South of Zurich, the Andermatt area makes a great snowboarding base for exploring the entire Gotthard Oberalp Ski Arena. The Gotthard Oberalp Ski Arena encompases three distinct ski areas, including Gemsstock, Natschen and Sedrun-Oberalp, with a total of 125km of pistes served by 20 lifts. The Gotthard Oberalp Ski Arena is known for its freeride ski routes and not really known for its terrain parks.
The best known of the three ski areas in the Gotthard Oberalp Ski Arena is the Gemsstock. Located just south of Andermatt, the Gemsstock is well-known with extreme freeriders and backcountry snowboarders, and to many, rivals both Chamonix and St Anton. In addition to a couple marked off-piste ski-touring routes, there is plenty of off-piste backcountry powder accessible from the Gemsstock summit, and there is backcountry access off the backside as well. The lift-accessed, off-piste terrain is considered one of top three destinations in Europe. Just keep in mind that off piste routes have significant avalanche danger and may have glacial crevasses.
Start by heading up to the 2,912m high Gemstock Mountain for a spectacular panoramic vista of more than 600 summits -- then cruise down the infamous Bernhard-Russi-Run over St Anna Glacier and Gurschen Glacier. Follow this up by continuing down the yellow freeride route all the way back into town.
When heading off-piste on Gemsstock, you may wish to hire a guide, such as Bergschule Uri (bergschule-uri.ch), since there are plenty of cliffs and couloirs. The best freeride routes, which make Andermatt famous, are not on the official lift area map. You may wish to check out snowlimit.ch for GPS tracks and also consult with the folks at Internet Cafe 61 Gotthardstrasse about the snowboarding freeride routes.
After a morning of snowboarding Gemsstock, try fueling up at the mid-mountain Gada Bar at the base of the Lutersee t-bar.
Apres ski tends to be an in-town affair since there are no bars at either the Gemsstock or Natschen base areas. Try checking out the Himalaya Bar, then Spycher, and then Di Alt Apothek, but don't get your hopes up since they will all be pretty mellow (especially mid-week).
If you're looking for an authentic Swiss dinner, then try the Gasthof Ochsen, the Gasthof Sonne or the Gasthaus Tell.
And, if you can make it to late-night after a long day of ripping it up, try heading to the Schlesselbar or De Prato.
The base town of Andermatt is a charming village that is over 800 years old. It is known for its rambling streets with granite houses. Sadly, there's a lot of development pressure especially on the edge of town. Located on the Gotthard Massif, the region has a very good record for annual snowfall capturing storms from the west, south and even north. And, luckily, most slopes are north facing and hold snow well. By the way, some older literature still mentions the Winterhorn lift system based out of Hospental west of Andermatt -- this lift system is permanently closed.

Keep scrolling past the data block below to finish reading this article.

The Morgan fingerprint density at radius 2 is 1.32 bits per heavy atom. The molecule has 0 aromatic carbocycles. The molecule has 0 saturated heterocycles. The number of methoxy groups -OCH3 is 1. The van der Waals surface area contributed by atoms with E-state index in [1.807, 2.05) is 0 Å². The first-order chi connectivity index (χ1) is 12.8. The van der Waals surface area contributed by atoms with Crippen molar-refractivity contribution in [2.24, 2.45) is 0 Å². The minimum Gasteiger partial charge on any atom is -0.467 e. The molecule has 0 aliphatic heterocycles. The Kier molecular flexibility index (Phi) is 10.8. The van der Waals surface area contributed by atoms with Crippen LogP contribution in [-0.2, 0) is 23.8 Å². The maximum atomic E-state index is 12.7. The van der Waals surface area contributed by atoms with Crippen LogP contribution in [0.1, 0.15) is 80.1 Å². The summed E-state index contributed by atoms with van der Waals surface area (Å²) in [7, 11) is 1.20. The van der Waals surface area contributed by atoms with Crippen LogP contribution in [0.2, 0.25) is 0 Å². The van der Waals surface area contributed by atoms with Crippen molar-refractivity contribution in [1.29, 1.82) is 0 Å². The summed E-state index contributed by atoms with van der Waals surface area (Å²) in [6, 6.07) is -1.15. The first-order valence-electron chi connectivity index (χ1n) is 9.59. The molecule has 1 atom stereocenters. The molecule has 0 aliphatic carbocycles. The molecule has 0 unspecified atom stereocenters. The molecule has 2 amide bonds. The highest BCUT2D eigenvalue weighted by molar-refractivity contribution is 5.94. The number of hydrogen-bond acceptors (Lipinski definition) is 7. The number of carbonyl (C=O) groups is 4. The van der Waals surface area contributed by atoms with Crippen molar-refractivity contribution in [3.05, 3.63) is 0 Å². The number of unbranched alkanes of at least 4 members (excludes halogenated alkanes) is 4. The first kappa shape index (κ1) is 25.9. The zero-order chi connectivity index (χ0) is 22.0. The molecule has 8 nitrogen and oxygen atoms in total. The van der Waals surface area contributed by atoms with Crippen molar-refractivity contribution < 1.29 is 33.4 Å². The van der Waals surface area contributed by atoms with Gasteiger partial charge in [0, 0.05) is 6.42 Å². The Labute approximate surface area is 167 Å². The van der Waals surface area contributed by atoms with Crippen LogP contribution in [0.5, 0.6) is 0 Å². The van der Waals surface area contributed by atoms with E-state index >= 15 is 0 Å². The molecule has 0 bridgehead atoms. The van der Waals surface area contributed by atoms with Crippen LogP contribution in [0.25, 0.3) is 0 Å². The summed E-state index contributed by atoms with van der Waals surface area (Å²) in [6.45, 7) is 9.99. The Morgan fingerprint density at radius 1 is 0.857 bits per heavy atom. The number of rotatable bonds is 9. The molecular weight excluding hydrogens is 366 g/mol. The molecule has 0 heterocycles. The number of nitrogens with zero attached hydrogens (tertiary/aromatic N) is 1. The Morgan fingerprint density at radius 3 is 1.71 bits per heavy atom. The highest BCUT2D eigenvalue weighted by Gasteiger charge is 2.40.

To reach Andermatt snowboarding from Zurich by train, you'll take the regional train through Luzurne to Goschenen. In Goschenen, you will switch to the Matterhorn Gotthardbahn cog railway for a 15 minute ride up to Andermatt.
To reach the snowboarding in Andermatt from the east in the Canton of Grabrunden, you will need to pickup the Matterhorn Gotthardbahn railway starting in Ilanz. It will run west through Disentis and Sedrun heading over Oberalppass to Andermatt.
Tip: Since the weekends can be crowded, hit the early Saturday cable car up Gemsstock which starts at 08:00 (verify since it is sometimes 08:30). If possible, avoid snowboarding Andermatt on Sundays which are the most crowded day of the week. By the way, if your snowboad is in need of service, try out the Alpina Sport, which offers an excellent wax and edging at a reasonable price (same day, too).
Note: If you plan to head to Andermatt for snowboarding by train, here are two great options offered by the Swiss train system SBB. First, there is the discounted Swiss Transfer Ticket which provides a round-trip train ticket from an airport directly to the town near the ski area, plus 50% off any additional train or bus tickets. Second, there is the Snow-N-Rail ticket which provides a round-trip ticket from anywhere in Switzerland combines with a ski lift pass for as long as you need at a total 20% discount (see: http://www.sbb.ch/snownrail ).
Overall, Andermatt is the 6th most popular snowboard & freeride destination of all 68 snowboarding resorts in Switzerland.